7. Hector_St_Clare says:

    Re: I’m not saying a wife or husband should never seperate for a time from their spouse because they are abusive, but at that point, the one who wisely leaves for a time should be praying for their spouse while looking forward in faith to forgiveness and reconciliation.

    Chris,

    Sorry, no, that’s too simplistic. Jesus in the Gospels doesn’t condemn what we would understand as divorce, and neither does his church: Jesus and the church condemn, specifically, *remarriage*. One of the earliest church documents actually orders believers to separate from their misbehaving spouse (this is in the Shepherd of Hermas, and specifically concerns adultery, but the argument would be even stronger concerning abuse). There is no reason to believe that Christianity requires that an abused spouse look forward to ‘reconciliation’, whatever that means.

    In point of fact, many Christian clergy would tell you that abuse in a relationship is, on its face, suggestive evidence that the person involved had abusive tendencies to begin with, and that therefore such a marriage would be open to annulment.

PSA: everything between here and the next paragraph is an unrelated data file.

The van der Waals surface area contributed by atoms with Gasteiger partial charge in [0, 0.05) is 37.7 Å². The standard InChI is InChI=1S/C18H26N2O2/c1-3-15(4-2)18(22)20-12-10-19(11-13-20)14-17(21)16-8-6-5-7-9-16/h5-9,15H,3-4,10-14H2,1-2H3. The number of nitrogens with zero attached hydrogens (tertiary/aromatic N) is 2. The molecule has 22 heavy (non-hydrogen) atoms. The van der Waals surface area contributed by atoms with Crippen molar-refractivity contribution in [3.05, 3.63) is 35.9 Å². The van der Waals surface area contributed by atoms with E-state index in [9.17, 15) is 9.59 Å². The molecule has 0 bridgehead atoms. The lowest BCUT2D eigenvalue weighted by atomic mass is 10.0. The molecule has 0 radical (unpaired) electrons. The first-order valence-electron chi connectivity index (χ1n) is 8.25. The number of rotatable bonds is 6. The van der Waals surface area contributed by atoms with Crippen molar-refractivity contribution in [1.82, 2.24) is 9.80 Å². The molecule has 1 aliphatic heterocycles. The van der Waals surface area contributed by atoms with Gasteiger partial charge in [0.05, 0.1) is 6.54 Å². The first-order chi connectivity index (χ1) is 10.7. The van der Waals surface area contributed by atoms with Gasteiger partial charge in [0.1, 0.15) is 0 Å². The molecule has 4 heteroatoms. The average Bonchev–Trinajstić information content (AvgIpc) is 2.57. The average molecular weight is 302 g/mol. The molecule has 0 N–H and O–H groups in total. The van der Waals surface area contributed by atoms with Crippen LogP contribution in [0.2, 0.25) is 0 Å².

8. Diane M says:

    I agree with ki sarita. If you are a mother, you have a moral responsibility to leave an abusive spouse. A father has the same responsibility.

    Staying puts your children in danger. It harms them.

    Staying allows an abuser to go on sinning.

  9. Susan Dutton says:

    Actually, the ancient world did not condemn remarriage. A divorcing husband was commanded to write a certificate to his wife – called a Get. The Get is still in use today in Judaism. The words on the Get? “She is free to remarry.” Divorce is a serious issue, but even the ancient world wasn’t so cruel as to expect the unfortunate who did divorce to therefore remain single forever.

  10. Chris says:

    @Hector_St_Claire

    I appreciate the comment and insight. I can see how what I have written can come off as simplistic considering how vast a topic this is. Both what scripture says about divorce and remarriage as well as any process of forgiveness and restoration. But in my defense, I did write: